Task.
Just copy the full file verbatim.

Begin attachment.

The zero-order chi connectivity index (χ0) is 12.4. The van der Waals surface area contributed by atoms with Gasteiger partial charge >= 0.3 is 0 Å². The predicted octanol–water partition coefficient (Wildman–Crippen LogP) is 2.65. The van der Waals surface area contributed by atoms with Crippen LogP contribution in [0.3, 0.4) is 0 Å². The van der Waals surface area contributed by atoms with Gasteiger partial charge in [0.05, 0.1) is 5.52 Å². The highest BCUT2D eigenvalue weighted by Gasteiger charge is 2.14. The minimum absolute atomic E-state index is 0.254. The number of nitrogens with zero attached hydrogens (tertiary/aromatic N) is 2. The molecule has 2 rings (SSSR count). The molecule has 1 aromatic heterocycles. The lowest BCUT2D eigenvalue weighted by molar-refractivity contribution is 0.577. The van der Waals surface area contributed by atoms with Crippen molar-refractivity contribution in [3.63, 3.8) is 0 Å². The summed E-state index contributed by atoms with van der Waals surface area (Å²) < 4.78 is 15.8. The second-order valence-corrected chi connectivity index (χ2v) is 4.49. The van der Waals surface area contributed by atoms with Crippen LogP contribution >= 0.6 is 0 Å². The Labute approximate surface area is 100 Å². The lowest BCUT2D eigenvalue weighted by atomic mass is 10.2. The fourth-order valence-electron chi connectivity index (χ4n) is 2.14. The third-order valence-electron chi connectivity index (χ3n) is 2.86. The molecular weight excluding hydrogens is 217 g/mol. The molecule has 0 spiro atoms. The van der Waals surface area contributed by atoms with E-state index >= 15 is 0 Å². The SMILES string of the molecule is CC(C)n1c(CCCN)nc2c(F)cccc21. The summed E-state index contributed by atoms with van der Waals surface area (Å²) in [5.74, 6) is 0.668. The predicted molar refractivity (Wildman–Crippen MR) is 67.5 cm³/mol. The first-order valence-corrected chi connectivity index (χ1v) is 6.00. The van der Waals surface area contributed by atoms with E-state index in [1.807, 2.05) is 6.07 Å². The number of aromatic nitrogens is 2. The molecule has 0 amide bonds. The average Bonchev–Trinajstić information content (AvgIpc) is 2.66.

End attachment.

The zero-order chi connectivity index (χ0) is 12.4. The van der Waals surface area contributed by atoms with Gasteiger partial charge >= 0.3 is 0 Å². The predicted octanol–water partition coefficient (Wildman–Crippen LogP) is 2.65. The van der Waals surface area contributed by atoms with Crippen LogP contribution in [0.3, 0.4) is 0 Å². The van der Waals surface area contributed by atoms with Gasteiger partial charge in [0.05, 0.1) is 5.52 Å². The highest BCUT2D eigenvalue weighted by Gasteiger charge is 2.14. The minimum absolute atomic E-state index is 0.254. The number of nitrogens with zero attached hydrogens (tertiary/aromatic N) is 2. The molecule has 2 rings (SSSR count). The molecule has 1 aromatic heterocycles. The lowest BCUT2D eigenvalue weighted by molar-refractivity contribution is 0.577. The van der Waals surface area contributed by atoms with Crippen molar-refractivity contribution in [3.63, 3.8) is 0 Å². The summed E-state index contributed by atoms with van der Waals surface area (Å²) < 4.78 is 15.8. The second-order valence-corrected chi connectivity index (χ2v) is 4.49. The van der Waals surface area contributed by atoms with Crippen LogP contribution >= 0.6 is 0 Å². The Labute approximate surface area is 100 Å². The lowest BCUT2D eigenvalue weighted by atomic mass is 10.2. The fourth-order valence-electron chi connectivity index (χ4n) is 2.14. The third-order valence-electron chi connectivity index (χ3n) is 2.86. The molecular weight excluding hydrogens is 217 g/mol. The molecule has 0 spiro atoms. The van der Waals surface area contributed by atoms with E-state index >= 15 is 0 Å². The SMILES string of the molecule is CC(C)n1c(CCCN)nc2c(F)cccc21. The summed E-state index contributed by atoms with van der Waals surface area (Å²) in [5.74, 6) is 0.668. The predicted molar refractivity (Wildman–Crippen MR) is 67.5 cm³/mol. The first-order valence-corrected chi connectivity index (χ1v) is 6.00. The van der Waals surface area contributed by atoms with E-state index in [1.807, 2.05) is 6.07 Å². The number of aromatic nitrogens is 2. The molecule has 0 amide bonds. The average Bonchev–Trinajstić information content (AvgIpc) is 2.66.